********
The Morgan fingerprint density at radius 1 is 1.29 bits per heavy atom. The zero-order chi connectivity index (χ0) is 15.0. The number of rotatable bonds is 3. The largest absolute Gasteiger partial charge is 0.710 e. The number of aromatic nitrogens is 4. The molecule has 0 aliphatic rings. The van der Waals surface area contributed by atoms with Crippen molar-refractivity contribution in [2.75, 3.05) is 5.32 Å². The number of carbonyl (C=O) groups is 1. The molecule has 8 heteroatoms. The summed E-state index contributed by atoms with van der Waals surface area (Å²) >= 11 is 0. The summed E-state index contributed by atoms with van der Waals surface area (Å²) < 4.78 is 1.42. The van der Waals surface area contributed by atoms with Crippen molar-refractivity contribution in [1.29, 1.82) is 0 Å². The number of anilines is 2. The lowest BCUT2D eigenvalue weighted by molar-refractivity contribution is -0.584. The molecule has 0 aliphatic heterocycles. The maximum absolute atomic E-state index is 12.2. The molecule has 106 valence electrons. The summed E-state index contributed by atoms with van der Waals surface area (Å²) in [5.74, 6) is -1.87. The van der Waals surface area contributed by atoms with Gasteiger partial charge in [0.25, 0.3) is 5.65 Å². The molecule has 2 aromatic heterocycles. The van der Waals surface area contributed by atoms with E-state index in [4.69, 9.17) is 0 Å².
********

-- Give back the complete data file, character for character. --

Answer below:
The Morgan fingerprint density at radius 1 is 1.29 bits per heavy atom. The zero-order chi connectivity index (χ0) is 15.0. The number of rotatable bonds is 3. The largest absolute Gasteiger partial charge is 0.710 e. The number of aromatic nitrogens is 4. The molecule has 0 aliphatic rings. The van der Waals surface area contributed by atoms with Crippen molar-refractivity contribution in [2.75, 3.05) is 5.32 Å². The number of carbonyl (C=O) groups is 1. The molecule has 8 heteroatoms. The summed E-state index contributed by atoms with van der Waals surface area (Å²) >= 11 is 0. The summed E-state index contributed by atoms with van der Waals surface area (Å²) < 4.78 is 1.42. The van der Waals surface area contributed by atoms with Crippen molar-refractivity contribution in [1.29, 1.82) is 0 Å². The number of anilines is 2. The lowest BCUT2D eigenvalue weighted by molar-refractivity contribution is -0.584. The molecule has 0 aliphatic heterocycles. The maximum absolute atomic E-state index is 12.2. The molecule has 106 valence electrons. The summed E-state index contributed by atoms with van der Waals surface area (Å²) in [5.74, 6) is -1.87. The van der Waals surface area contributed by atoms with Gasteiger partial charge in [0.25, 0.3) is 5.65 Å². The molecule has 2 aromatic heterocycles. The van der Waals surface area contributed by atoms with E-state index in [4.69, 9.17) is 0 Å².